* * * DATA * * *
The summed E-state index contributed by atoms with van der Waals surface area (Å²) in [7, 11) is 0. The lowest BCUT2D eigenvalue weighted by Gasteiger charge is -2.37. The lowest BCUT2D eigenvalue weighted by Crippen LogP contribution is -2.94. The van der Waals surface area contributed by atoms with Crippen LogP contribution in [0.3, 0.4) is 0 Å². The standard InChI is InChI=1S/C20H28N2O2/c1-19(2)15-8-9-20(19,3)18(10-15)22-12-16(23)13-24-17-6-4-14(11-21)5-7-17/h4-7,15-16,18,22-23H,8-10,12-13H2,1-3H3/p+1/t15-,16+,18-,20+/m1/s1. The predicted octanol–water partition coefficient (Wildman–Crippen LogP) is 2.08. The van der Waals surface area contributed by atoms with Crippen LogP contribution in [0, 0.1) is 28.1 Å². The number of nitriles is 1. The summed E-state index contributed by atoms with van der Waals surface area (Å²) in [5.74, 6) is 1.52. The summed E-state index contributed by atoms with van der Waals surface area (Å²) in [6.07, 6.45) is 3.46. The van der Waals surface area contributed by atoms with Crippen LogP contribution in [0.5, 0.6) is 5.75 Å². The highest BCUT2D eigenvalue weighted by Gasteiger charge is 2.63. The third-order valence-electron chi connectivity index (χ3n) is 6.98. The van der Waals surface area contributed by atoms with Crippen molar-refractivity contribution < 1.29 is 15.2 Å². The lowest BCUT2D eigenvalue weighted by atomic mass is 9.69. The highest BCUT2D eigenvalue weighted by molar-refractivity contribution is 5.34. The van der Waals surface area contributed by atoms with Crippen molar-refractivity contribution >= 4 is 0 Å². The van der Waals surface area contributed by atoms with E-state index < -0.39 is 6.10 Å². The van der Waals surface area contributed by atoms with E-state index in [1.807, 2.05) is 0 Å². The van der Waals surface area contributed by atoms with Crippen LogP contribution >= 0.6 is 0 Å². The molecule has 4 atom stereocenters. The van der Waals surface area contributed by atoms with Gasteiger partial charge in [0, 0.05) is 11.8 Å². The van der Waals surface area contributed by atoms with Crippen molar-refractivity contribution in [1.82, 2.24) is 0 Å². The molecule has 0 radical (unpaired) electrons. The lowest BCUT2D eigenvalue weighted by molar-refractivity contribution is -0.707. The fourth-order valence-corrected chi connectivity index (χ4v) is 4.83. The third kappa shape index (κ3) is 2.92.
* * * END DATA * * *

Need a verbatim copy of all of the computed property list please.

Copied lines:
The summed E-state index contributed by atoms with van der Waals surface area (Å²) in [7, 11) is 0. The lowest BCUT2D eigenvalue weighted by Gasteiger charge is -2.37. The lowest BCUT2D eigenvalue weighted by Crippen LogP contribution is -2.94. The van der Waals surface area contributed by atoms with Crippen LogP contribution in [0.3, 0.4) is 0 Å². The standard InChI is InChI=1S/C20H28N2O2/c1-19(2)15-8-9-20(19,3)18(10-15)22-12-16(23)13-24-17-6-4-14(11-21)5-7-17/h4-7,15-16,18,22-23H,8-10,12-13H2,1-3H3/p+1/t15-,16+,18-,20+/m1/s1. The predicted octanol–water partition coefficient (Wildman–Crippen LogP) is 2.08. The van der Waals surface area contributed by atoms with Crippen LogP contribution in [0, 0.1) is 28.1 Å². The number of nitriles is 1. The summed E-state index contributed by atoms with van der Waals surface area (Å²) in [5.74, 6) is 1.52. The summed E-state index contributed by atoms with van der Waals surface area (Å²) in [6.07, 6.45) is 3.46. The van der Waals surface area contributed by atoms with Crippen LogP contribution in [0.5, 0.6) is 5.75 Å². The highest BCUT2D eigenvalue weighted by Gasteiger charge is 2.63. The third-order valence-electron chi connectivity index (χ3n) is 6.98. The van der Waals surface area contributed by atoms with Crippen molar-refractivity contribution < 1.29 is 15.2 Å². The lowest BCUT2D eigenvalue weighted by atomic mass is 9.69. The highest BCUT2D eigenvalue weighted by molar-refractivity contribution is 5.34. The van der Waals surface area contributed by atoms with Crippen molar-refractivity contribution >= 4 is 0 Å². The van der Waals surface area contributed by atoms with E-state index < -0.39 is 6.10 Å². The van der Waals surface area contributed by atoms with E-state index in [1.807, 2.05) is 0 Å². The van der Waals surface area contributed by atoms with Crippen LogP contribution >= 0.6 is 0 Å². The molecule has 4 atom stereocenters. The van der Waals surface area contributed by atoms with Gasteiger partial charge in [0, 0.05) is 11.8 Å². The van der Waals surface area contributed by atoms with Crippen molar-refractivity contribution in [1.82, 2.24) is 0 Å². The molecule has 0 radical (unpaired) electrons. The lowest BCUT2D eigenvalue weighted by molar-refractivity contribution is -0.707. The fourth-order valence-corrected chi connectivity index (χ4v) is 4.83. The third kappa shape index (κ3) is 2.92.